Mood disorders have been a documented part of the human condition for thousands of years. Throughout that time, our understanding of said disorders have shifted drastically.
For example, back in the 5th Century B.C., people believed illnesses like depression were the result of demonic possession. Treatment, which involved flogging, restraint and starvation, was designed to expel the evil spirits.
Today, of course, we see things a little differently. Okay, very differently.
Through extensive research, we’ve come to observe that mood disorders like depression and mania are largely symptoms – not of evil beings but of intelligence and creativity.
Mood Disorders – The Cost Of Intelligence & Creativity?
In one long-term study, a team of researchers collected IQ data from almost 2,000 8-year-olds. Years later, when the children were 22 or 23, the researchers studied those who had developed a mood disorder.
They found that those individuals were often the ones who had a high IQ as children.
“There is something about the genetics underlying the disorder that are advantageous,” said lead researcher Daniel Smith. “One possibility is that serious disorders of mood – such as bipolar disorder – are the price that human beings have had to pay for more adaptive traits such as intelligence, creativity and verbal proficiency.”
That’s a long way from the demon hypothesis, isn’t it?
Daniel Smith isn’t the only researcher to reach that particular conclusion.
In another study, researchers tested schizophrenia and bipolar patients to see if their illnesses were a predictor of creativity. Believe me when I say the study was extensive; they looked at data from more than 86,292 patients.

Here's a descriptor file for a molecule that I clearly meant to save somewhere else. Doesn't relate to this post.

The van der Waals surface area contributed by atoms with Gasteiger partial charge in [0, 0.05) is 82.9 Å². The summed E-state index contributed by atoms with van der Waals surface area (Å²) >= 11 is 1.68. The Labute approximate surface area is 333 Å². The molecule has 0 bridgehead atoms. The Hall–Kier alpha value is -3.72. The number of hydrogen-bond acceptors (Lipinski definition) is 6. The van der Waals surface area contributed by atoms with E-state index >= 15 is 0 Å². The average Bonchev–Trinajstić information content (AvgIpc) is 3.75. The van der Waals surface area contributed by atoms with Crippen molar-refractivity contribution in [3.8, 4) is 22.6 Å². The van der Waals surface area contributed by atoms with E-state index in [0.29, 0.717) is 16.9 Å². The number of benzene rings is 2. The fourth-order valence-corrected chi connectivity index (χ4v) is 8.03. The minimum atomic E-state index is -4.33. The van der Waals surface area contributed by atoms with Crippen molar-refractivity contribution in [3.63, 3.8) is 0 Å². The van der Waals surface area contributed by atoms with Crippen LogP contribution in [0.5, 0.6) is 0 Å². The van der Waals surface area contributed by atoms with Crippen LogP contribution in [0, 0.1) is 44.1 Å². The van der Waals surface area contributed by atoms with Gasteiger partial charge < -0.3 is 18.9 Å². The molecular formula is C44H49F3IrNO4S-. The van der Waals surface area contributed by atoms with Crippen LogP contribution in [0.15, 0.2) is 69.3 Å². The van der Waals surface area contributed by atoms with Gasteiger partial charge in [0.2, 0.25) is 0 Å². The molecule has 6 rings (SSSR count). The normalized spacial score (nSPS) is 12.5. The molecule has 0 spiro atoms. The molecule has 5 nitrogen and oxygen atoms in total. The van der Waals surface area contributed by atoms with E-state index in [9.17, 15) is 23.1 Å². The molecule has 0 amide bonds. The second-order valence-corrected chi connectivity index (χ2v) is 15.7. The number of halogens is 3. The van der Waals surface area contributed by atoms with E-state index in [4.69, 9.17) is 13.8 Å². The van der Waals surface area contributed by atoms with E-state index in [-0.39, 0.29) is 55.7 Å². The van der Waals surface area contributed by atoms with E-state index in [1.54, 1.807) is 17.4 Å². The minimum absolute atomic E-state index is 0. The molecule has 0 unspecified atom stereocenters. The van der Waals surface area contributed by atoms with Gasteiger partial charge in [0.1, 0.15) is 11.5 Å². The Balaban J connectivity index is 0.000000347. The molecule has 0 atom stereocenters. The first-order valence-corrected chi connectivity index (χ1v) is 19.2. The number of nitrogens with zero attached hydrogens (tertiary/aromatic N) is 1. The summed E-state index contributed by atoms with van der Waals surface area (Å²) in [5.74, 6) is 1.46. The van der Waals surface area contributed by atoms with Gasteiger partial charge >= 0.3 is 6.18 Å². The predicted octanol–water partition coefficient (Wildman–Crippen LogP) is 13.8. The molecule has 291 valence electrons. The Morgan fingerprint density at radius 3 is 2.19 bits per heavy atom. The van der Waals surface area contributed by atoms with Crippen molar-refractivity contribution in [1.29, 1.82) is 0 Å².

What they found was that individuals enrolled in a creative profession were 25% more likely to carry traits related to a mood disorder.
“Our findings suggest that creative people may have a genetic predisposition toward thinking differently, which, when combined with other harmful biological or environmental factors, could lead to mental illness,” said Robert A. Power, the study’s lead author.
How Do Psychiatric Medications Fit Into All This?
Not well, it seems.
Many experts, like Dr. Kay Redfield Jamison, believe that our current pharmaceutical methods of treating mood disorders are actually ruining creative potential and brilliance.
“Lithium and other mood stabilizers are extremely effective for controlling mania and depression, but in some patients these drugs can limit emotional range,” she said.
This limit in emotional range can have drastic effects on one’s ability to become engrossed in something.
Dr. Jamison is not the only expert to hold this negative view of psychiatric medications. Dr. Peter Gøtzche, as we discussed here, shares a similar view.
These expert opinions are backed up by a number of individual testimonies, like this one.
Could it be that our current treatment of mental illness is really not all that different from those practiced thousands of years ago? Could it be that we’re still trying to flog – albeit now metaphorically – ‘demons’ out of patients. Are we throwing the baby out with the bathwater, so to speak?